YSU union attorney objects to comment

By Denise Dick



The attorney for the Association of Classified Employees at Youngstown State University objects to a former prosecutor’s contention that the union didn’t cooperate in the criminal investigation of its former treasurer.

“It is one of the most absurd comments I’ve ever heard,” said Atty. Ira Mirkin, who represents ACE.

He was responding to comments made by Atty. Robert E. Bush Jr., a former Mahoning County assistant prosecutor, published in The Vindicator Wednesday regarding a plea agreement negotiated by Carol Hovanes.

Hovanes, the former ACE treasurer, pleaded guilty Tuesday in Mahoning County Common Pleas Court to a misdemeanor theft charge. She had been accused of taking money from union accounts. Her sentencing is March 29.

“We contacted them because the union wanted to pursue criminal charges against Ms. Hovanes,” Mirkin said.

In the article published Wednesday, Bush said that ACE didn’t cooperate with the investigation, provide documents or witnesses.

Mirkin said that he personally delivered to Bush boxes of documents in July 2010 containing about 4,000 documents.

Included in those documents was the audit the union had conducted, documenting the missing funds, he said.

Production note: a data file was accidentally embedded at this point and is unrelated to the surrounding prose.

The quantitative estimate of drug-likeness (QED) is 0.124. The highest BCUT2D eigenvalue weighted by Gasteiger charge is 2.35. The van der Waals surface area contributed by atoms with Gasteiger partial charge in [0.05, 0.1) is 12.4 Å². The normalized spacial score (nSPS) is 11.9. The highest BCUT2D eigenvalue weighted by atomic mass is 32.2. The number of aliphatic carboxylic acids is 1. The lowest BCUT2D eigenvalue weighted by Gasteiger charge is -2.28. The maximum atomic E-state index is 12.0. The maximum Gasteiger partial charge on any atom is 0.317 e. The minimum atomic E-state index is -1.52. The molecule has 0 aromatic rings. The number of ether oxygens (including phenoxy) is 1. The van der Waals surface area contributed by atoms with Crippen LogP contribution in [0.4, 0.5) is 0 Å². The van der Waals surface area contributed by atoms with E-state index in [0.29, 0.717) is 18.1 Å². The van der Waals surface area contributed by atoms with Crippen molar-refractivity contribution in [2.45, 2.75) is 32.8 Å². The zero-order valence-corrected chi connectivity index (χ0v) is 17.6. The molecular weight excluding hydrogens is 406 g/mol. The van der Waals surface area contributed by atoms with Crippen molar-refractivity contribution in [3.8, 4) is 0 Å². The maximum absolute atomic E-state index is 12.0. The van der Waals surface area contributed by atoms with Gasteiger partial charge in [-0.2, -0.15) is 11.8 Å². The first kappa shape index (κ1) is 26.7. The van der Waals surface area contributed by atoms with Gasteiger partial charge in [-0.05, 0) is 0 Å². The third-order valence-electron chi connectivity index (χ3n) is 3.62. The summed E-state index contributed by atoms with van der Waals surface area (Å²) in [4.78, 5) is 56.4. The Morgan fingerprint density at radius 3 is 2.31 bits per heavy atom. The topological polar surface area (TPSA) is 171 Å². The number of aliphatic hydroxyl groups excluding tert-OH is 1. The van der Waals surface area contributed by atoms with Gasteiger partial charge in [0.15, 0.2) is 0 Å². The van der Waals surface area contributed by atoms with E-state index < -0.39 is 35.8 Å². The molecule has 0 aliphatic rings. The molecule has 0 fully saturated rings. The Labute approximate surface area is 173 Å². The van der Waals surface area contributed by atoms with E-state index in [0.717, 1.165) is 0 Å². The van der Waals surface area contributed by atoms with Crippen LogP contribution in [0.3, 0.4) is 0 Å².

Mirkin said that he notified Bush that the union would object to a plea agreement that didn’t include restitution and had asked to be notified of court proceedings in the case.

The plea didn’t include restitution and Mirkin said he wasn’t notified of Tuesday’s court date.

Bush said that Hovanes admitted she had taken about $13,000 and she had repaid about $9,900 of that.

The documentation provided by Mirkin in July dealt with Hovanes, who had already acknowledged what she had taken.

“We wanted documentation related to some other case,” Bush said, declining to be specific.

When investigators from the prosecutor’s office contacted ACE union leadership in March 2010 and June 2010, including a former president, vice president and treasurer, they declined to talk about the case.

A vice president said he couldn’t get any of the documents supporting the theft allegations, a treasurer said she would need the president’s permission to talk about the missing money and the former union president told investigators he believed the Ohio Education Association should be consulted before he discussed the issue, Bush said.

“They were covering, now they want to say something different,” he said.

“No matter what they say, the leadership was not cooperating.”

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